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'Wise beyond her years:' Hundreds turn out to Newark Charter to remember Madison Sparrow

Isabel Hughes
Delaware News Journal

At times, Madison Sparrow could be hard to read.

The 17-year-old, who went by "Madi" to family and friends, was introverted and introspective, her father, Richard Prestidge, said. That meant those close to her "didn't always know what was going on in her mind."

While that could be "a little frustrating," he said, those who knew Sparrow "always knew she was thinking very deeply" — often about anyone but herself.

"She was wise beyond her years," Prestidge said. "As we get older, I think we all have to reflect and stop and pause, and she did that."

Hundreds of people gather Friday, Oct. 9, 2020, at Newark Charter School to memorialize Madison Sparrow, a 17-year-old student there who police say was killed last week by her ex-boyfriend.

On Friday, about 300 friends and neighbors also did that at a vigil for Sparrow, who was killed last week. Police said her ex-boyfriend confessed to beating her to death, saying he and another person had planned her slaying.

Police have not given a motive for the killing, and court documents do not detail the plan or when it was concocted. Police have also not announced any additional arrests in connection with Sparrow's death, leaving many unanswered questions.

Madison Sparrow

But on Friday, as hundreds gathered on Newark Charter School's athletic field to remember the girl, her violent death was not the focus.

The teen's life – and how she brought people together after death – was what mattered.

"Let's respect this moment for what it is," longtime family friend Rohn Sitjar said. "This is an opportunity to stop, pause and remember that we are a community.

"Whether it's Delaware, whether it's surrounding states, whether it's the whole country, we are a community."

Rohn Sitjar speaks to the hundreds of people gathered Friday, Oct. 9, 2020, at Newark Charter School to memorialize Madison Sparrow, a 17-year-old student there that police say was killed last week by her ex-boyfriend.

In the week since Sparrow's death — she was reported missing on Oct. 2, and police announced her death Monday — community members have united in memory of the 17-year-old.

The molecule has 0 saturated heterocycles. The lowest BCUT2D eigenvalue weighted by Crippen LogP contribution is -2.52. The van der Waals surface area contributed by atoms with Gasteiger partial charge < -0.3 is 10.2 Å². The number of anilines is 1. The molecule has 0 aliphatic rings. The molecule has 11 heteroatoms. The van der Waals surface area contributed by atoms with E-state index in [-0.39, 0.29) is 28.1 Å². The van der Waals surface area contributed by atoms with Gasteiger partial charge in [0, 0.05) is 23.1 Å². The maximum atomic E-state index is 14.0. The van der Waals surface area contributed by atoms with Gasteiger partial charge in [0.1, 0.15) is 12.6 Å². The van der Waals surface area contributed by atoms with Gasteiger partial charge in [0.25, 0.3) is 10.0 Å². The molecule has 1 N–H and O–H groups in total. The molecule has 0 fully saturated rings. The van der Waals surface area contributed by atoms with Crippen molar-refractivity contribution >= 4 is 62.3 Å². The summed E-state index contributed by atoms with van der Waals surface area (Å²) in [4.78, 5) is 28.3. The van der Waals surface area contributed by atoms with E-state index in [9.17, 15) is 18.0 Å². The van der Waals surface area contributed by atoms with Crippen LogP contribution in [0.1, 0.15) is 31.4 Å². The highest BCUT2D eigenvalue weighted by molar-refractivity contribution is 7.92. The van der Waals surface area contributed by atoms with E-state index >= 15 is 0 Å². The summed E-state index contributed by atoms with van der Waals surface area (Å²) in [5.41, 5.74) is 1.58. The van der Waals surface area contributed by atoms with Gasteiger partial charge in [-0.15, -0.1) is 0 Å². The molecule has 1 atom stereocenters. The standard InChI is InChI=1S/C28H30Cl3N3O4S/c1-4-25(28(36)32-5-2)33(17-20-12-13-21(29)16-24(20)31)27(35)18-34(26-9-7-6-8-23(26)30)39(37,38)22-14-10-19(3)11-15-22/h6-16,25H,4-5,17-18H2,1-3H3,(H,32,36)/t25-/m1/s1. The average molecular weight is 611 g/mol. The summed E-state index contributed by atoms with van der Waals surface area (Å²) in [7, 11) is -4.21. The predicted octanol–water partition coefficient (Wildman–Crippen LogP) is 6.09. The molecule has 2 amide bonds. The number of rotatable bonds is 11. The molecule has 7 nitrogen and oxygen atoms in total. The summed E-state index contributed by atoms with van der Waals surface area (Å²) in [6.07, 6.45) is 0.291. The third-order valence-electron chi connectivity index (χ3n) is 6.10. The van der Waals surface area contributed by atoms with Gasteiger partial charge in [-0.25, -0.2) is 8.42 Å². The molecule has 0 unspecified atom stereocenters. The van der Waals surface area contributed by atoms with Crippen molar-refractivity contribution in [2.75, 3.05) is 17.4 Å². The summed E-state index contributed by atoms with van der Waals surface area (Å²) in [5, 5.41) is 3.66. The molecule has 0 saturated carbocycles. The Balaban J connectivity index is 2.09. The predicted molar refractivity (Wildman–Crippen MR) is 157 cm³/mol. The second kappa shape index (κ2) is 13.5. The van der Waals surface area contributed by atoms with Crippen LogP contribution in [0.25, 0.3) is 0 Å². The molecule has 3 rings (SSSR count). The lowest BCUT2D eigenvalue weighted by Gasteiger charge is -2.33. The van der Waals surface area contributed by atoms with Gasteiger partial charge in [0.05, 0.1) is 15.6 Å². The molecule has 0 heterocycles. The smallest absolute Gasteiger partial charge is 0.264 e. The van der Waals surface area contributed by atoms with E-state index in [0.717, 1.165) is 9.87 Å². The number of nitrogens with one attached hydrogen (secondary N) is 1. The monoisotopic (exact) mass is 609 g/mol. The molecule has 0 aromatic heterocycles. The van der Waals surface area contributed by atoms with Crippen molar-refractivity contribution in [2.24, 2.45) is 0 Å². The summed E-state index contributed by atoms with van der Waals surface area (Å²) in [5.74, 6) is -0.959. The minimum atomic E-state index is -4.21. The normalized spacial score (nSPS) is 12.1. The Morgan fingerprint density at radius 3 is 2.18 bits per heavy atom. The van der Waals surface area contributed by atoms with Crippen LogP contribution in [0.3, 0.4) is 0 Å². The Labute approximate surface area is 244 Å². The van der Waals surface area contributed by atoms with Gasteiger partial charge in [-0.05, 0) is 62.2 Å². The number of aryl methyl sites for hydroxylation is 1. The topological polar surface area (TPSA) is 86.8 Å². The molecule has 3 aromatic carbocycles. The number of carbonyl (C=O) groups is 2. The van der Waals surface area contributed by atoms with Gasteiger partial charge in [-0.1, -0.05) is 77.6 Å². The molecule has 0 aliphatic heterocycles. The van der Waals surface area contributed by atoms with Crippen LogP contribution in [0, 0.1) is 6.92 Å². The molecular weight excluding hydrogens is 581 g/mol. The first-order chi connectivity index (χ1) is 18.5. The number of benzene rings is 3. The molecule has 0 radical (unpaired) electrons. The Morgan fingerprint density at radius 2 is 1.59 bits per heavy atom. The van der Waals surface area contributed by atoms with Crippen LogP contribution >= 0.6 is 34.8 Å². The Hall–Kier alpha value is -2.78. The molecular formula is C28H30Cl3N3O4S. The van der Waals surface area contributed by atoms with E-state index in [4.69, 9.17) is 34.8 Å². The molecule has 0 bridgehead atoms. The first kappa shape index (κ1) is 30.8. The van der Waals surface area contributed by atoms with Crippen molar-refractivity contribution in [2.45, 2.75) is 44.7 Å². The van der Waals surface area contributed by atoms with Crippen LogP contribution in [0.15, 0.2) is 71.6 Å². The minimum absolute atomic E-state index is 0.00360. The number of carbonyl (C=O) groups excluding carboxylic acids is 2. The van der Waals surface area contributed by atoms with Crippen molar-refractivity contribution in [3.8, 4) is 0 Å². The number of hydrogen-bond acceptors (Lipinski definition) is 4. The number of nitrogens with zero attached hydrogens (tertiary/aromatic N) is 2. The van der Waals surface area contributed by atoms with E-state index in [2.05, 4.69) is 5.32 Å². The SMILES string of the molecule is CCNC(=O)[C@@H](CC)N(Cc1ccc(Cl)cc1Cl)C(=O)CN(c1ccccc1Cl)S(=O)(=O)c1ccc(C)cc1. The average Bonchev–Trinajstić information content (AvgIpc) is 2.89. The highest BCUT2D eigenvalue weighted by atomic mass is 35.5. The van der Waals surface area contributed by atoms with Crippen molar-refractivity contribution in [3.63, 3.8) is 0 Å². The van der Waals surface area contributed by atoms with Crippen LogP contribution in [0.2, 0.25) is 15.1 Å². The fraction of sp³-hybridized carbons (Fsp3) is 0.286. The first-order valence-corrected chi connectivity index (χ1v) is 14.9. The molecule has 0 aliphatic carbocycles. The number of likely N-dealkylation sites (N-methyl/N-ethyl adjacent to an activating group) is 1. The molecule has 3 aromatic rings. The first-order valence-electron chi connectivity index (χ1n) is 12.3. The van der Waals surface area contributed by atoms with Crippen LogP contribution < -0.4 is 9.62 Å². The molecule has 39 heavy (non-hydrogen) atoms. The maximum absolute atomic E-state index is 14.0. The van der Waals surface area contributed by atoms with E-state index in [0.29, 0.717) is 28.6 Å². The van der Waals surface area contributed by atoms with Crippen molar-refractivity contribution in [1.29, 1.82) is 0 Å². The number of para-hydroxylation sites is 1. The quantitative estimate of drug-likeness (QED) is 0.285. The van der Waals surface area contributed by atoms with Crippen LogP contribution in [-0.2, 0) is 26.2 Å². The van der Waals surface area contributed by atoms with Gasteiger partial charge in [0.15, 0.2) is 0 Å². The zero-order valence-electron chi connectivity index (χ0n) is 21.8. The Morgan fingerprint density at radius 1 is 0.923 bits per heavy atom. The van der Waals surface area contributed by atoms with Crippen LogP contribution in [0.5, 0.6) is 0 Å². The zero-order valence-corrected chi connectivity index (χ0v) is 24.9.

On Thursday, during another vigil, more than 100 people gathered at Riverview Beach Park in Pennsville, New Jersey, to remember her.

Sparrow's grandfather, Tom Mason, was a longtime teacher and coach at Penns Grove High School. Sparrow, who lived in the Newark area, was a junior at Newark Charter.

POLICE:Ex-boyfriend said he planned Madison Sparrow's killing with another person

On social media, support for Sparrow's family has been overwhelming, her family said.

People who never met the girl said they felt like they knew her because of the stories shared by friends and family. And even those who didn't know her well, such as Suzy Phillips, had a story to tell.

"She was our Girl Scout cookie supplier, the cutie that came trick-or-treating," Phillips wrote on Facebook. "Although I did not know Madi well ... just to wave and say 'hi neighbors' became a part of 'home.'"

As community members gathered Friday, they remembered a girl who, while quiet and pensive, was "funny, outgoing and vivacious."

"She just brought a different energy and a smile to everybody's faces," Prestidge said. "No matter where she went."

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That energy was present at Newark Charter on Friday. Though sadness hung in the air, many attendees smiled as they hugged one another as hundreds of candles flickered in Sparrow's memory.

"As she lived her life, she lived her love out loud," Sitjar said. "I think that's what we need to remember."

Send story tips or ideas to Isabel Hughes at ihughes@delawareonline.com or 302-324-2785. For all things breaking news, follow her on Twitter at @izzihughes_